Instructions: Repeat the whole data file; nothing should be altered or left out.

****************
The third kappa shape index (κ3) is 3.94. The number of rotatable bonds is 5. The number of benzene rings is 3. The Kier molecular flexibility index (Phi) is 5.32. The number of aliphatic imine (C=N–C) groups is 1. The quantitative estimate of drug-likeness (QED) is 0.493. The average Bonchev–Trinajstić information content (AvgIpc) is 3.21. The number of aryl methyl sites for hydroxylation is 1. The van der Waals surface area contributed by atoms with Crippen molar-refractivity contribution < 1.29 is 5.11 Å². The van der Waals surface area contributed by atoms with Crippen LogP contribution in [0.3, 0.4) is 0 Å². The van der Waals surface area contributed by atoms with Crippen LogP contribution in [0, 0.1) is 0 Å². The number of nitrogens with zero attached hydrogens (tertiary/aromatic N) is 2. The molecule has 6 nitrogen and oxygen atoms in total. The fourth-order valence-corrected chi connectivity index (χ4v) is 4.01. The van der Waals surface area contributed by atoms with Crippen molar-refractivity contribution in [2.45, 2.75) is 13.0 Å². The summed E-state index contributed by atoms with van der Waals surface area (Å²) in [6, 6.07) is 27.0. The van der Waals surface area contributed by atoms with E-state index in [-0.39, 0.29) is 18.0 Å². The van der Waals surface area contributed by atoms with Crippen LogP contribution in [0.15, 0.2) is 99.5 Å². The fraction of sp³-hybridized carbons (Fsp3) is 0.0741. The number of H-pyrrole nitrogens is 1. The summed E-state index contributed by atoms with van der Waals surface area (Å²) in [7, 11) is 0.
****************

The third kappa shape index (κ3) is 3.94. The number of rotatable bonds is 5. The number of benzene rings is 3. The Kier molecular flexibility index (Phi) is 5.32. The number of aliphatic imine (C=N–C) groups is 1. The quantitative estimate of drug-likeness (QED) is 0.493. The average Bonchev–Trinajstić information content (AvgIpc) is 3.21. The number of aryl methyl sites for hydroxylation is 1. The van der Waals surface area contributed by atoms with Crippen molar-refractivity contribution < 1.29 is 5.11 Å². The van der Waals surface area contributed by atoms with Crippen LogP contribution in [0.3, 0.4) is 0 Å². The van der Waals surface area contributed by atoms with Crippen LogP contribution in [0, 0.1) is 0 Å². The number of nitrogens with zero attached hydrogens (tertiary/aromatic N) is 2. The molecule has 6 nitrogen and oxygen atoms in total. The fourth-order valence-corrected chi connectivity index (χ4v) is 4.01. The van der Waals surface area contributed by atoms with Crippen molar-refractivity contribution in [2.45, 2.75) is 13.0 Å². The summed E-state index contributed by atoms with van der Waals surface area (Å²) in [6, 6.07) is 27.0. The van der Waals surface area contributed by atoms with E-state index in [-0.39, 0.29) is 18.0 Å². The van der Waals surface area contributed by atoms with Crippen LogP contribution in [0.15, 0.2) is 99.5 Å². The fraction of sp³-hybridized carbons (Fsp3) is 0.0741. The number of H-pyrrole nitrogens is 1. The summed E-state index contributed by atoms with van der Waals surface area (Å²) in [7, 11) is 0.